Wentworth claims to be advocate of Open Government, but what about secret toll road agreements?

Jeff Wentworth touts himself as a strong advocate for open government and yet DOES NOTHING to force the Department of Transportation (TxDOT) to open the records on secret toll road agreements. Having just concluded Sunshine Week: Your Right to Know Texans are demanding just that! Texans have a RIGHT TO KNOW what taxpayers are being asked to pay for. The courts agreed and yet TxDOT and Cintra continue to keep the records secret while they tie up the case in court and continue building the toll road (Read article in Houston Chronicle here.).

Wentworth asked the Transportation Commission to consider the original plan for 281 improvements rather than push tolls, but his law firm represents road builders and the BIG MONEY special interests who stand to profit handsomely off these toll roads. So perhaps the Transportation Commission realizes his letters and gestures are just that, gestures with NO REAL TEETH. Therefore, on they march to convert exitsing highways into tollways without so much as a REAL fight from our legislators! Toothless overtures won’t cut it. Demand toll-free solutions and build consensus (not throw in the towel at a veto threat) to FIX the transportation funding mechanisms (like stopping the diversion of gas taxes to fund things other than highways!). Stop the blame game and get us moving again!

Read how Wentworth’s law firm promises to use its government affairs professionals to “secure competitive advantages for their clients”: “We combine unmatched government affairs capabilities with the substantive and legal background necessary both to discern how decisions made in Washington, DC, and in state capitals will affect clients’ interests, and to develop and implement strategies to defend and further those interests and secure competitive advantages for our clients.”

CONTACT WENTWORTH at (512) 463-0125, (210) 826-7800 or jeff.wentworth@senate.state.tx.us and ask for:
1) a true side by side comparison of highway costs using gas taxes versus tolls (as was done by the Austin MPO who found it was only 2 cent gas tax increase, NOT 50 cents to $1.00 as the Transportation Commission claims with no PROOF)
2) a public vote on all toll projects (whether they’re in progress or not)
3) to put up REAL opposition to tolling 281 and insist the ORIGINAL plan that’s ALREADY FUNDED be installed NOW!

Sunshine Week sheds light on the importance of open government
by Jeff Wentworth
State Senator, District 25
Published: 03-20-06

Texas news media recently observed the second anniversary of “Sunshine Week: Your Right to Know.” While the official weeklong observance has concluded, I believe that the spirit of Sunshine Week should continue throughout the year.

As a strong advocate for open government, I am reminding Texans that the Texas Public Information Act affirms each person’s entitlement to complete information about the affairs of government and the official acts of public officials and employees.

Unfortunately, public officials often fail to provide Texans with the information that they request and are entitled to have. These officials fail to provide the requested information in spite of landmark freedom-of-information legislation that I authored and the Texas Legislature passed in 1999.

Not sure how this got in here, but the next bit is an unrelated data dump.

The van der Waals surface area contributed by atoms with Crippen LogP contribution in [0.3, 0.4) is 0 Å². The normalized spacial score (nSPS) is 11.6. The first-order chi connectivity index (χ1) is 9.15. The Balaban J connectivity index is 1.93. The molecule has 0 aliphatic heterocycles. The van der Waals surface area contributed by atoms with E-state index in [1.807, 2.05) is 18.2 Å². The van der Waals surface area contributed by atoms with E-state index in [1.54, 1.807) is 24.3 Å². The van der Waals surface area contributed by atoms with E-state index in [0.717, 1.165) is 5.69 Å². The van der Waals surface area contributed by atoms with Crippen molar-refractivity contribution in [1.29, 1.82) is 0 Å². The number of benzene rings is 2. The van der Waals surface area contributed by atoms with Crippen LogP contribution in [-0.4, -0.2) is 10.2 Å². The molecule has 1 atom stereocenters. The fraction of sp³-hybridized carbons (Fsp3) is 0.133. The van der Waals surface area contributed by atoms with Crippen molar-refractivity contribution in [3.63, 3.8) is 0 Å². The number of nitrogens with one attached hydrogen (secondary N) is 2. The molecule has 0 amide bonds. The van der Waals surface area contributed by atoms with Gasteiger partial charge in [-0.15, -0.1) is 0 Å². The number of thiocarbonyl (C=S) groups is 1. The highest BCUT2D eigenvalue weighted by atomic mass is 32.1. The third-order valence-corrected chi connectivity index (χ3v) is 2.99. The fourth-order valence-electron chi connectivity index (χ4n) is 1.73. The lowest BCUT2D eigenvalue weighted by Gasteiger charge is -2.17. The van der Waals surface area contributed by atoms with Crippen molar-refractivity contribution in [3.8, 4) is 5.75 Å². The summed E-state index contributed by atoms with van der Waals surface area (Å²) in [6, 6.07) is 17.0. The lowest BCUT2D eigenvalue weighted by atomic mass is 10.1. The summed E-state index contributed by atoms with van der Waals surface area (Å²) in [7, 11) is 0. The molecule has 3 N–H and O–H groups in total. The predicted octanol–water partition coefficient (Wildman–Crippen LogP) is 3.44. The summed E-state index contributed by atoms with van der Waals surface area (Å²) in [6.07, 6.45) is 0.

Requests for open records rulings made to the Attorney General’s Open Records Division have increased nearly 50 percent over the last two years. In 2005, the division received more than 12,000 open records requests. More than 10,000 calls per year are made to the Open Government Hotline’s toll-free number, (877) OPEN TEX (673-6839).

While it is the Attorney General’s job to determine what information must be disclosed and what may legally be kept confidential, many of the requests would not be necessary if public officials knew the law. While some public officials may deliberately stonewall those requesting information, the vast majority may request an Attorney General’s ruling because they simply aren’t sure what is public information and what is not.

To ensure that state government is both open and responsive, I filed Senate Bill 286 during last year’s regular legislative session at the request of Attorney General Abbott. The Legislature passed the bill, and it was signed by the Governor. Senate Bill 286, which became effective January 1 of this year, requires that the elected and appointed public officials in the 2,600 governmental entities in Texas take an open government training and education course through the Attorney General’s Office.

I am happy to report that 4,600 public officials have completed the one-hour Public Information Act course, and 5,000 have completed the Open Meetings Act course. The courses, which are available both online and on video, are being taken by city and county officials, school board members, and state agency and commission employees.

One Texas city sponsored an open meeting where all city board members watched the two-hour video. After the video, a panel answered questions. My Jurisprudence Committee director and general counsel, M. L. Calcote, was a panel member.

Information about filing open records requests and filing open records complaints is available on the Attorney General’s Web site: www.oag.state.tx.us.

I am happy to see that public officials are responding in such a positive manner. To ensure that state government is open to all Texans, I encourage every public official to follow the law and take the required courses so they may better understand their
responsibilities and respond appropriately and in a timely manner.

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